posted by zarq on Nov 4, 2011 - 102 comments

Machisma

Machisma: How a mix of female empowerment and steamy soap operas helped bring down Brazil’s fertility rate and stoke its vibrant economy.
posted by the young rope-rider on Nov 1, 2011 - 25 comments

"Clay and many magazine people told me not to include a lesbian article in the first issue—and so, of course, we did."

The December 20, 1971 issue of New York Magazine came bundled with a 40-page preview of the first periodical created, owned, and operated entirely by women. The first issue sold out in eight days. 40 years later, New York Magazine interviews Gloria Steinem and the women who launched Ms. Magazine. (single page version.) From the same issue: How the Blogosphere Has Transformed the Feminist Conversation [more inside]
posted by zarq on Oct 31, 2011 - 11 comments

Cinderella, Cinderella, Night and Day it's Cinderella

You probably know the Perrault version. And chances are, you haven’t been able to escape the Disney version. Maybe you know the slightly-darker Grimm version, or even the original story of Yeh-Shen. Maybe you’re a fan of musicals, and love Roger and Hammerstein’s Cinderella or Sondheim’s Into the Woods. But chances are, there’s a bit about this classic story you don’t know yet… [more inside]
posted by kittenmarlowe on Oct 27, 2011 - 46 comments

Still Waters Run Deep

The upcoming sandbox action game Saints Row: The Third has been getting attention for being a blast of anarchy and absurdity in a mostly staid gaming landscape. However, indie game developer and blogger Anna Anthropy argues that Saints Row 2 is has some exciting ideas about gender and gender presentation and allows for a much broader range of characters than the usual gruff action hero clones. A live action Saints Row 3 ad suggests it too will have this customization.
posted by Lovecraft In Brooklyn on Oct 20, 2011 - 66 comments

IT IS A BIG DEAL. IT IS A VERY, VERY BIG DEAL.

...IN THE MIDNIGHT LINE THE OTHER NIGHT THERE WERE ABOUT 90 GUYS ALL STANDING AROUND READY TO BUY. AMONG THEM, A FEW RANDOM GIRLS INTERSPERSED WHO RIGHTLY LOVED THE LAST GAME AND ARE NOW GOING TO HAVE TO DEAL WITH A REALLY, REALLY STRANGE TONE. OH SURE, CHANCES ARE THEY’RE USED TO MOST OF THE SEXISM IN VIDEO GAMES, BUT THIS IS A SPECIAL KIND OF ORNAMENTAL. THIS IS STEALTH SEXISM. SOMETHING FAR MORE INSIDIOUS THAN THE NAKED PANDERING OF DUKE NUKEM.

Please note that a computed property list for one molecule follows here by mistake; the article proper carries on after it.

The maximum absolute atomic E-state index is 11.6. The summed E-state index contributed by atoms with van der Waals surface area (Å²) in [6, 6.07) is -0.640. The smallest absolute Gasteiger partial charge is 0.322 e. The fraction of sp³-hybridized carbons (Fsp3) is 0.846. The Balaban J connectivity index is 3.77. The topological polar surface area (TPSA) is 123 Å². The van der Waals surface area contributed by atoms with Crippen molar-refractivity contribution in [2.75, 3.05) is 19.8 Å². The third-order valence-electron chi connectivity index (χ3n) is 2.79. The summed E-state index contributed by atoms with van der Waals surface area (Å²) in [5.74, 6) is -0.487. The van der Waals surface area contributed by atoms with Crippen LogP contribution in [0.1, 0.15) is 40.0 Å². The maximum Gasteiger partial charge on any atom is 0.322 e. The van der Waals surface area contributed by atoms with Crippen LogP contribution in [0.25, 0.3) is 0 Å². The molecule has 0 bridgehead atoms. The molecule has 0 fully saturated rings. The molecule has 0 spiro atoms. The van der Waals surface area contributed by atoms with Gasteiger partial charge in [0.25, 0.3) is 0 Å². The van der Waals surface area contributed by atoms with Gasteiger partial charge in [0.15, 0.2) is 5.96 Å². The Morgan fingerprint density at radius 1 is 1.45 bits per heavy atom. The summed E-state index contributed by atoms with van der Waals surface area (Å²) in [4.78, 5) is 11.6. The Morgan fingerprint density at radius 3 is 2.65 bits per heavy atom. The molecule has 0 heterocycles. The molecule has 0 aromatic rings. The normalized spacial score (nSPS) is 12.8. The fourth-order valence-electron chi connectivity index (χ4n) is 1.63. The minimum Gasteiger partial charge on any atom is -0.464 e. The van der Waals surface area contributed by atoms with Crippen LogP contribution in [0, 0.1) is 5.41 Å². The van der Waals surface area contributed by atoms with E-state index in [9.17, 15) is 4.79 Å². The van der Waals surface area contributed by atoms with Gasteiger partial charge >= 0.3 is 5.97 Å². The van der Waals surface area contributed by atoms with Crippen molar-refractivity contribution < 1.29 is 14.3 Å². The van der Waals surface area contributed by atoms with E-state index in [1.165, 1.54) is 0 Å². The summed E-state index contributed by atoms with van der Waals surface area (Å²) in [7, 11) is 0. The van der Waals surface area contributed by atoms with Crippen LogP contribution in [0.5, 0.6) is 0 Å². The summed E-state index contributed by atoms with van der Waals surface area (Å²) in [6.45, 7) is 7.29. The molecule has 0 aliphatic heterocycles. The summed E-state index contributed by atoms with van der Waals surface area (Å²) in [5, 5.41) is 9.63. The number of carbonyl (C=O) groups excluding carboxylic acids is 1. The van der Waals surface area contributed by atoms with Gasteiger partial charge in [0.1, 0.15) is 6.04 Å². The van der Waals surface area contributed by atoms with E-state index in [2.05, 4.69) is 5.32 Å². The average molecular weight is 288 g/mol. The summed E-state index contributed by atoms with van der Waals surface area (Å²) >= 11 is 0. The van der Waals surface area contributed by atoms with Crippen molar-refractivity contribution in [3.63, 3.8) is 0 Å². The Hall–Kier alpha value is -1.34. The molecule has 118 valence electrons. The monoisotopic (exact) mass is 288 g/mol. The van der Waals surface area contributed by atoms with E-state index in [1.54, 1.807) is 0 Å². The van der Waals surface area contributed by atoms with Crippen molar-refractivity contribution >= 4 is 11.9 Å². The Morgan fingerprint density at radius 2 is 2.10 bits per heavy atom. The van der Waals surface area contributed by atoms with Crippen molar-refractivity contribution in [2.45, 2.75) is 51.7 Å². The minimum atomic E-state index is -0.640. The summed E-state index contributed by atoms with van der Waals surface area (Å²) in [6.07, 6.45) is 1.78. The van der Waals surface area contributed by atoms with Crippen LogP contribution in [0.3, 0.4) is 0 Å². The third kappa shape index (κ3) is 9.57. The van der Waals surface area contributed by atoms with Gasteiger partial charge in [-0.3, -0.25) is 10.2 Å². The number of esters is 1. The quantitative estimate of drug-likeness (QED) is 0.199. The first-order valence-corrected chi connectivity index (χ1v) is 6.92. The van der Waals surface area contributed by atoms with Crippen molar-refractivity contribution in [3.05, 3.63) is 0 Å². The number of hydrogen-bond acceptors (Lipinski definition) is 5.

Gender roles among contemporary comics characters has been scrutiized in the wake of DC Comics' rebooting of its product line (previously), as well as in its prior days of stuffing damsels inside refrigerators. But the latest writeup on the Male Gaze's role in superheroics has emerged from the irradiated brow of...The Hulk. And not Feminist Hulk, nor Drunk Hulk but...well, the one who analyses movies.
posted by Smart Dalek on Oct 20, 2011 - 168 comments

Disappearance

Disappearance: The History of Women's Pubic Hair (NSFW)
posted by SkylitDrawl on Oct 14, 2011 - 232 comments

Lactivism and Feminism

You've (Not) Come a Long Way, Baby: Why feminism and lactivism make such a dysfunctional couple
posted by the young rope-rider on Oct 10, 2011 - 73 comments

Starfire as portrayed here is porn for kids. You know what I mean. Feh.

Jim Shooter, the comics writer and former Marvel Editor-in-Chief has weighed in on DC's comic relaunch, The New 52. Shooter is no stranger to controversy regarding his tenure at Marvel and has received his share of criticism over his handling of female characters. He also claims his analysis is more about the writing and artwork but nevertheless, he has added this comment to the chorus of complaints about the handling of DCs female characters and female fans:

"But, let it be known, personally, I didn’t like the way the female characters were portrayed. It’s not that I think that there is anything, any situation or any type of character, male or female, that cannot be done if it is done with rare excellence and surpassing skill. The problem is that, too often, comic book writers and artists who belong in creator kindergarten think they’re already Ph.D’s."

[more inside]
posted by happyroach on Oct 7, 2011 - 41 comments

Nobel Peace Prize for 2011.

Ellen Johnson Sirleaf and Leymah Gbowee of Liberia and Tawakel Karman of Yemen share the 2011 Nobel Peace Prize "for their non-violent struggle for the safety of women and for women’s rights to full participation in peace-building work".
posted by Sticherbeast on Oct 7, 2011 - 18 comments

Man Up!

Men Photographed in Stereotypical Pin-Up Poses Flikr link
posted by Lovecraft In Brooklyn on Oct 5, 2011 - 94 comments

Death of Wangari Maathai announced.

I am sorry that Wangari Maathai, inspiring Nobel Peace Prize winner famous for tree-planting programme, has died.
posted by maiamaia on Sep 26, 2011 - 28 comments